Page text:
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A tale of an EU whistleblower

I believe this is not the last story of this sort we will see coming out of Brussels:

[Robert McCoy] has worked for the European Union for more than 30 years. His friends regard him as an upright and loyal bureaucrat, keen to uphold the EU’s name against its critics, whether in Brussels or back home in Britain.

Yet Robert McCoy must steel himself before he walks the corridors of his own EU institution. If he is lucky, senior colleagues at the glass and concrete headquarters of the Committee of the Regions – a Brussels talking-shop for local government representatives, set up under the Maastricht Treaty – merely ignore him, turning their heads ostentatiously as he passes.

If not, he may be on the receiving end of abuse. “Gestapo! Gestapo!” angry fellow workers once taunted him. One manager spat on the floor as he walked by, friends say.

As the Telegraph reports Mr McCoy’s offence – as it was apparently regarded by some EU staff and politicians – was to stumble upon, investigate and then seek to correct a series of financial irregularities within the Committee of the Regions (CoR), whose annual budget is €38 million (£27 million).

Last week, Romano Prodi and Neil Kinnock insisted that since EU commissioners were ignorant of Eurostat’s problems until this year, they could not be held responsible for what happened earlier. The frauds, and the culture that permitted them, were a one-off and had long since ended, Mr Prodi assured MEPs during a tense closed-door meeting in Strasbourg on Thursday.

In a devastating letter to a senior MEP, seen by The Telegraph, Mr McCoy details his three-year campaign to stamp out suspected fraud within the CoR, and his vain attempts to persuade senior managers to summon outside expertise to investigate the problems.

His inside account, and documents obtained by members of the European Parliament’s budgetary control committee, reveals an approach by some EU officials which helps explain how at least ?3 million (£2 million) could disappear from the coffers of an organisation like Eurostat without anyone noticing – or complaining.

I felt that I had repeatedly hit a brick wall in my efforts to do my job. I have nowhere else to turn, having exhausted all administrative and political avenues available to me within the CoR.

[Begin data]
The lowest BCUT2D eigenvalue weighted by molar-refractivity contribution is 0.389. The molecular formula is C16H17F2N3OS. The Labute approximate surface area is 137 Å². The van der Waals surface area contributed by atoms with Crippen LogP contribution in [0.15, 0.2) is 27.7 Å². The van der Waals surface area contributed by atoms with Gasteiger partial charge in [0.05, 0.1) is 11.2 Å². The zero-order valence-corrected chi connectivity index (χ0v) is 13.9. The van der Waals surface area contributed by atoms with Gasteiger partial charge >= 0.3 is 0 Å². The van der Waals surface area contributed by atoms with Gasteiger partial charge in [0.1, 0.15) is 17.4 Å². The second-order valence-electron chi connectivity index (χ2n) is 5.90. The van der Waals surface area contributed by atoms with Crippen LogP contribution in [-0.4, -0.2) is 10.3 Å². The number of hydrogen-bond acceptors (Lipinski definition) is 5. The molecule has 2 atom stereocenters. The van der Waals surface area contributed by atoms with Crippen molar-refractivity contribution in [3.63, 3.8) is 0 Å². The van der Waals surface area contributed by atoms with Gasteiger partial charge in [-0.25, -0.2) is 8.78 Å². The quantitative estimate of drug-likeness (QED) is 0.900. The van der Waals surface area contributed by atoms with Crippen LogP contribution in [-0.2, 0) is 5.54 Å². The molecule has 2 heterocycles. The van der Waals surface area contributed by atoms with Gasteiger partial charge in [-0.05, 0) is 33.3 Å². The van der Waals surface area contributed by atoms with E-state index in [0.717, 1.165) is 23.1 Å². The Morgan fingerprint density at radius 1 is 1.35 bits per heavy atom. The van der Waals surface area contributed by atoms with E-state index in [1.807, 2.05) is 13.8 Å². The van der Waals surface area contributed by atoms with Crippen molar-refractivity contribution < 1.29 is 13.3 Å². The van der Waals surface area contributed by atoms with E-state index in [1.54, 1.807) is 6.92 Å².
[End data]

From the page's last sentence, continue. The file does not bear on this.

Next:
After Mr McCoy sought the official attendance sheets to make a spot check on the signatures, the Secretary General angrily rebuked him. “Robert, I am very displeased with this affair,” Mr Falcone wrote in an e-mail which has circulated among MEPs. “The Financial Controller is not the police.” One can only speculate why the officials in charge reacted with hostility rather than reward his for a job well done. McCoy comments:

We now know that there have been huge problems at Eurostat over many years, caused by the same kind of culture that I have encountered at the CoR. Who knows how many other EU institutions are similarly affected?

A rather late and rude awakening for Mr McCoy. The rot goes to the heart of the institution, there can be no perestroika.

Corruption harmonized on a Europe-wide level

16 comments to A tale of an EU whistleblower

  • Jacob

    It is good to highlight the corruption in the EU bureaucracy. It’s only that I’m not sure it is worse than the corruption within national governments and bureaucracies. Governments are like that, wether the hated EU or your national government.

  • Ted Schuerzinger


    You make an apt point that national governments can be just as corrupt as the EU, but I think it’s very important to point out the corruption of the EU, and especially in this case the allegations that fellow workers yelled “Gestapo! Gestapo!” at Mr. McCoy.

    Remember that Silvio Berlusconi caused a major row when in response to some name-calling by German MEPs, he said one of them could play the part of a Nazi death camp guard in a movie. Apparently, it’s OK for EUcrats to engage in that sort of vile name-calling, becuase they’re of the correct political persuasion. But Berlusconi can’t use the same arguments, because he’s wicked due to his thinking the wrong things.

    (Frankly, I think Berlusconi shouldn’t have engaged in name calling, but just pointed out the EU’s rampant corruption then and there. But that’s another story.)

  • Jacob: Whilst it is no secret I am not a fan of the British state, there is no way such endemic corruption could survive in the UK on such a scale and for so long. No way. In the EU it goes all the way to the top.

  • G Cooper

    I read the Telegraph’s story with a sense of weary resignation (not helped by having spent a pleasant half hour this afternoon chatting with two UKIP activists).

    While I was with these dangerous terrorists (actually, two charming ladies, in late middle age) I had veered off into a personal rage against Neil ‘Windbag’ Kinnock, and I feel all the more justified for having done so, having now read the Telegraph’s piece.

    This odious, mendacious fool was put in office precisely to root-out this sort of corruption and appears to have done little, if anything, to stop it. Rather he and his equally loathsome, Stalinist wife, appear to have got their snouts firmly wedged in the Euro-trough.